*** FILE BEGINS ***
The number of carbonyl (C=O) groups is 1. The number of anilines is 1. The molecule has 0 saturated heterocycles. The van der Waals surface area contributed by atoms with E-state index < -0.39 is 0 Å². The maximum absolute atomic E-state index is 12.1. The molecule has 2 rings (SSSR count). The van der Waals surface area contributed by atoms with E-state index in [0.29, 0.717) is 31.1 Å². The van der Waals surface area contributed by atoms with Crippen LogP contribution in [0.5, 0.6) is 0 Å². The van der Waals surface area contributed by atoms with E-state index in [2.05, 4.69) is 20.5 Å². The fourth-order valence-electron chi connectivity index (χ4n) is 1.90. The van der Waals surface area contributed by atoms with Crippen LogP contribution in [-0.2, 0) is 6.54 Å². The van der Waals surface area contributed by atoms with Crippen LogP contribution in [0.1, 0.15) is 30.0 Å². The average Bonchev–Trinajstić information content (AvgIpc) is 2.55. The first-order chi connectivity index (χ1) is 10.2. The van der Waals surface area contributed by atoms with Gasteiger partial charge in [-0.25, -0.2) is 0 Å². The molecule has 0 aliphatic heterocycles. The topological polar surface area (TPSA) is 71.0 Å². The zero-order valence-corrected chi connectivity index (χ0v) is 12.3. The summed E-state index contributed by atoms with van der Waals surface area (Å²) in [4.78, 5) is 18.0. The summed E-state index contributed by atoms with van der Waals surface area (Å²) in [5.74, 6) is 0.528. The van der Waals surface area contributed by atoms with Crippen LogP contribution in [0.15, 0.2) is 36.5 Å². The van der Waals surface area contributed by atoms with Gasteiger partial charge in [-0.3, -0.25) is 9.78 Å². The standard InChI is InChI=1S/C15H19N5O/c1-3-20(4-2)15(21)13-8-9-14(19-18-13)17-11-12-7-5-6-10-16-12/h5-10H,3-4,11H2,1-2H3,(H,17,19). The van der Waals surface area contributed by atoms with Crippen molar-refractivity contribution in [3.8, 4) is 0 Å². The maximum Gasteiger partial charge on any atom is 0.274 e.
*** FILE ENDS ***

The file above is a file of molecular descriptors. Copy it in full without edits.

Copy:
The number of carbonyl (C=O) groups is 1. The number of anilines is 1. The molecule has 0 saturated heterocycles. The van der Waals surface area contributed by atoms with E-state index < -0.39 is 0 Å². The maximum absolute atomic E-state index is 12.1. The molecule has 2 rings (SSSR count). The van der Waals surface area contributed by atoms with E-state index in [0.29, 0.717) is 31.1 Å². The van der Waals surface area contributed by atoms with Crippen LogP contribution in [0.5, 0.6) is 0 Å². The van der Waals surface area contributed by atoms with E-state index in [2.05, 4.69) is 20.5 Å². The fourth-order valence-electron chi connectivity index (χ4n) is 1.90. The van der Waals surface area contributed by atoms with Crippen LogP contribution in [-0.2, 0) is 6.54 Å². The van der Waals surface area contributed by atoms with Crippen LogP contribution in [0.1, 0.15) is 30.0 Å². The average Bonchev–Trinajstić information content (AvgIpc) is 2.55. The first-order chi connectivity index (χ1) is 10.2. The van der Waals surface area contributed by atoms with Gasteiger partial charge in [-0.25, -0.2) is 0 Å². The molecule has 0 aliphatic heterocycles. The topological polar surface area (TPSA) is 71.0 Å². The zero-order valence-corrected chi connectivity index (χ0v) is 12.3. The summed E-state index contributed by atoms with van der Waals surface area (Å²) in [4.78, 5) is 18.0. The summed E-state index contributed by atoms with van der Waals surface area (Å²) in [5.74, 6) is 0.528. The van der Waals surface area contributed by atoms with Crippen LogP contribution in [0.15, 0.2) is 36.5 Å². The van der Waals surface area contributed by atoms with Gasteiger partial charge in [-0.3, -0.25) is 9.78 Å². The standard InChI is InChI=1S/C15H19N5O/c1-3-20(4-2)15(21)13-8-9-14(19-18-13)17-11-12-7-5-6-10-16-12/h5-10H,3-4,11H2,1-2H3,(H,17,19). The van der Waals surface area contributed by atoms with Crippen molar-refractivity contribution in [3.8, 4) is 0 Å². The maximum Gasteiger partial charge on any atom is 0.274 e.